American Colour
American Colour

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Millennium Images are pleased to present a gallery of images focusing on American Colour taken from our extensive library. The gallery includes images from a number of our most prominent contributors including Michael Ormerod, Kent Baker, Lydia Panas, Marcus Doyle and Luke Hayes. The introductory text by Neil Campbell, Professor of American Studies at the university of Derby, U.K offers an insightful look at the historical significance of American colour photography.

Jean Baudrillard wrote ‘I was here in my imagination long before I actually came here’ (America 1986: 72) and as we look at these images of the USA one is struck endlessly by a similar sensation of dreamy recognition; of half-remembered movies, Edward Hopper paintings, country songs, and Beat novels. Yet this dreamscape is counter-posed by a critical regionalist consciousness that scrutinizes the imagined place and interrupts the dreaming with an awakening sense of other, more complex forces of history and culture co-existing within the frame. If this work is photocinematic, then what we have are film stills fragmented out of the flow of the total movie and supplemented by visual interruptions that challenge comfortable notions of mythic completion and closure.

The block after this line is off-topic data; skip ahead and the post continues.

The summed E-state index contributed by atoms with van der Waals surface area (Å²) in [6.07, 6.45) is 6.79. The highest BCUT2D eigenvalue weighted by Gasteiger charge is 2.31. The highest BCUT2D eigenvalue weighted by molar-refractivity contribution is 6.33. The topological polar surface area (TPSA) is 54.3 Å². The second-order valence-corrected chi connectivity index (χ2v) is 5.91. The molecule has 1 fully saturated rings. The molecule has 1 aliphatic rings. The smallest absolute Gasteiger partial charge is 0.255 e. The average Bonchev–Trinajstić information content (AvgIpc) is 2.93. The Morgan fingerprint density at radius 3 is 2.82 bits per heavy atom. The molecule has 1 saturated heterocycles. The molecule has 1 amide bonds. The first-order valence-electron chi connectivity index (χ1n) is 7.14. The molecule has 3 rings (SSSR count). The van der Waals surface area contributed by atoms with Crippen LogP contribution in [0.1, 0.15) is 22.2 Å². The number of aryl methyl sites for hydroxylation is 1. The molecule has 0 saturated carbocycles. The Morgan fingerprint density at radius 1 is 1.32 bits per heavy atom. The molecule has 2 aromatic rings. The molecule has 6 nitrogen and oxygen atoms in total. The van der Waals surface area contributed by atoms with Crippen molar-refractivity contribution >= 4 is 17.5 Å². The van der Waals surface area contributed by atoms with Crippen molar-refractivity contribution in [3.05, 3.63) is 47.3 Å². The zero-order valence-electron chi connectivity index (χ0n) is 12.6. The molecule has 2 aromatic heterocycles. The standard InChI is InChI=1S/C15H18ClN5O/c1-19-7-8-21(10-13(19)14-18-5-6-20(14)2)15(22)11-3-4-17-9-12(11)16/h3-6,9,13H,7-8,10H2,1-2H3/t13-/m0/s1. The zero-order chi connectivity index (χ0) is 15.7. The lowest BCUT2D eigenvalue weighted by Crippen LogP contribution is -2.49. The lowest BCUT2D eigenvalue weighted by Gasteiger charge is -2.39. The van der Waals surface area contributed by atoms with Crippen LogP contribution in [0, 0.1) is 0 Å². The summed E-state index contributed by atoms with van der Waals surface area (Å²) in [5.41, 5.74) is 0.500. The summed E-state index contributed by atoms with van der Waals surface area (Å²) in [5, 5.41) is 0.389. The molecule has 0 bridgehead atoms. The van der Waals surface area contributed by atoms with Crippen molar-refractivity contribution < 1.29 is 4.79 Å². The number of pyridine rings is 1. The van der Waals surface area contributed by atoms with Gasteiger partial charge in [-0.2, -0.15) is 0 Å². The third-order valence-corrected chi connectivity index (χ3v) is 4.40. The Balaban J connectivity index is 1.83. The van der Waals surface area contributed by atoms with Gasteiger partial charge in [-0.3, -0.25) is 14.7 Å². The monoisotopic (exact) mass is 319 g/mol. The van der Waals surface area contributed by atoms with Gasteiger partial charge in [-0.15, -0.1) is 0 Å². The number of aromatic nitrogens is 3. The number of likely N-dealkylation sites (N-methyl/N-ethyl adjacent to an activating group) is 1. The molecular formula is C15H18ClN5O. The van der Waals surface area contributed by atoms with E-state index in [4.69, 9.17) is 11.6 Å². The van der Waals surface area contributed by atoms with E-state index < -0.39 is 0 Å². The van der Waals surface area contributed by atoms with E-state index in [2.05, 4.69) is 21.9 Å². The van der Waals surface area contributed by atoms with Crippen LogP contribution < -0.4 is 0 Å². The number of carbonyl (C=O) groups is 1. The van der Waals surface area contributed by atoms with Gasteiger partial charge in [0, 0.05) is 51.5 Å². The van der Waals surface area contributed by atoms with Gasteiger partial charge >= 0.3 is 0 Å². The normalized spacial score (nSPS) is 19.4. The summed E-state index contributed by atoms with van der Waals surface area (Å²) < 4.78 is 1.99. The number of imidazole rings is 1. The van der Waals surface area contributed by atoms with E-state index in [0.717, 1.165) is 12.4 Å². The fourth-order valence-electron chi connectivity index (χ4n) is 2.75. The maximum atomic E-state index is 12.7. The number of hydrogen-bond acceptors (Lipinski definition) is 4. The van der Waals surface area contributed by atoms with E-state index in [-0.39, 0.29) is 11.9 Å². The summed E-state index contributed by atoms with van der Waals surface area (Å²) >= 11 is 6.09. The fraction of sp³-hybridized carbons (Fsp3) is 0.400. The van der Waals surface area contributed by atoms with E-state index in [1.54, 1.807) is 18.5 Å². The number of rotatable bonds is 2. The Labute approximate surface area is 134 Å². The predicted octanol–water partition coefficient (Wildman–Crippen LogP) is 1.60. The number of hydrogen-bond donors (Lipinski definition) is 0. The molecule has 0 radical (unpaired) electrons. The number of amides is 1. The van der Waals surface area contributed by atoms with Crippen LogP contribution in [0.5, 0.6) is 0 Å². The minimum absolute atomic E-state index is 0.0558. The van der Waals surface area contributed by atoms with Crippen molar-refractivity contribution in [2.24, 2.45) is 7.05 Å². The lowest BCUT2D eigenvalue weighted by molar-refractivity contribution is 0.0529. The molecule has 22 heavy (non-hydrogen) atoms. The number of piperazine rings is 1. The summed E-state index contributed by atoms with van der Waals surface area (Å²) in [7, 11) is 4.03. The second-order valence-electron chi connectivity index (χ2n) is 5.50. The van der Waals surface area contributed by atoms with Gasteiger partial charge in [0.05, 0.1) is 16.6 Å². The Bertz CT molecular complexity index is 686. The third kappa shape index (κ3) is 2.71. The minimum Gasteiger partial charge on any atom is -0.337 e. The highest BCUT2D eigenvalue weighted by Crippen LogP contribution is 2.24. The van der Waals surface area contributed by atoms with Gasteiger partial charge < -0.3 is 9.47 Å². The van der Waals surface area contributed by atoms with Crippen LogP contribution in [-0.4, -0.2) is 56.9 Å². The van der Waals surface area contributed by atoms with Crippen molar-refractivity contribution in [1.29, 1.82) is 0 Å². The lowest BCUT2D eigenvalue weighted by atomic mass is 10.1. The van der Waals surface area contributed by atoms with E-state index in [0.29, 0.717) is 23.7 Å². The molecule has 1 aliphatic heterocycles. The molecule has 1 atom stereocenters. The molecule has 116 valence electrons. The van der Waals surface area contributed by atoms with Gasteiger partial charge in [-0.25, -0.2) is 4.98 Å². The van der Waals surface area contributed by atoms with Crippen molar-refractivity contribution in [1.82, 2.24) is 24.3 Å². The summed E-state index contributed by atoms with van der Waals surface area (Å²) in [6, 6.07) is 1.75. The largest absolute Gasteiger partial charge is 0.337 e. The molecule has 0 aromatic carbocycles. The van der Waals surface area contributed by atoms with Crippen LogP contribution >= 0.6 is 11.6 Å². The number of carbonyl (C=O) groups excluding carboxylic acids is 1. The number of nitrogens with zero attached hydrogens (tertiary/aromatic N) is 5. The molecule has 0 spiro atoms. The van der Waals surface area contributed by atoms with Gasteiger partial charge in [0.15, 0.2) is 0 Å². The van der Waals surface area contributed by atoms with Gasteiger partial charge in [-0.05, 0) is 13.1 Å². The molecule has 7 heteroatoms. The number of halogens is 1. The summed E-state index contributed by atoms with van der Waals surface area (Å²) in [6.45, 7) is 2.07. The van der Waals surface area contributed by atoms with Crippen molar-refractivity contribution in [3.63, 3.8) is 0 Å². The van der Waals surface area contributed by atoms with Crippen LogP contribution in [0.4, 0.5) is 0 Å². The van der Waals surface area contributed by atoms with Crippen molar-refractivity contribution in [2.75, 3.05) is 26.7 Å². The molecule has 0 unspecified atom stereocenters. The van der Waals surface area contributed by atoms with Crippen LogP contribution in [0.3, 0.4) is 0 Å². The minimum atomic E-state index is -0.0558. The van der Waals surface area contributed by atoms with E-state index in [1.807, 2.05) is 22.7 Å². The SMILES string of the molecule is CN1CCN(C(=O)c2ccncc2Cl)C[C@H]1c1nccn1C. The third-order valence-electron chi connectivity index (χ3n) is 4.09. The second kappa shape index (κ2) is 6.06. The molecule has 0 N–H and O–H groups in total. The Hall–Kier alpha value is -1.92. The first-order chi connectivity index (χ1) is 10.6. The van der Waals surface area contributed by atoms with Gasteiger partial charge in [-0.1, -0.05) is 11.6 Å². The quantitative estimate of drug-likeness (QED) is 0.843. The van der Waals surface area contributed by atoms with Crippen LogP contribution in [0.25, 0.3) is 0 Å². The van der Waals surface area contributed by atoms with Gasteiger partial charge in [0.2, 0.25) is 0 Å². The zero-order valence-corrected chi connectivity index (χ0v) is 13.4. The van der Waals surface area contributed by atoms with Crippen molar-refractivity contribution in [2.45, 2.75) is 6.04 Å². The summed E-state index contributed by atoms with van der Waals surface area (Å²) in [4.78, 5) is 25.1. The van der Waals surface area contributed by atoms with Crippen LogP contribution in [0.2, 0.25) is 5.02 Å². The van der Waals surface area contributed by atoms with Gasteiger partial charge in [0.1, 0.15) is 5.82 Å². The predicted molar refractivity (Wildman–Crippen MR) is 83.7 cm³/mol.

A solitary teenager stands on the edge of the road, about to cross, but paused for a moment, blowing a bubble with her gum. This is a suspended moment, captured in the intense, dreamy blue colour that saturates the image with the girl picked out in sharp focus fully absorbed by her ‘childish’ action whilst the ‘adult’ world of fast food outlets and truck-stops is distanced and blurred in the background. Her glasses in hand, her vision is focused only on the moment, detached and separated from the world to come, as if she is in her own ‘bubble’ too, on the threshold of the world she is crossing into. The intensity of colour and the quotidian details of the everyday that recur in these photographs re-state America as an uncanny hybrid of dream and loss, innocence and experience, past and present captured and colliding in the extraordinary framing of time and motion.


Neil Campbell has published widely in American Studies and is co-editor of Issues on Americanisation and Culture. He has published articles on John Sayles, Terrence Malick, Robert Frank, J.B. Jackson, Wim Wenders, D.J. Waldie and many others. His most prominent work is an interdisciplinary trilogy of books on the contemporary American West. These include The Cultures of the American New West (Edinburgh, 2000), The Rhizomatic West (Nebraska, 2008) and Post-Westerns: Cinema, Region, West (Nebraska, 2013). His new project is a book series Place, Memory, Affect with Rowman Littlefield International and a volume within it, Affective Critical Regionality (due 2015).

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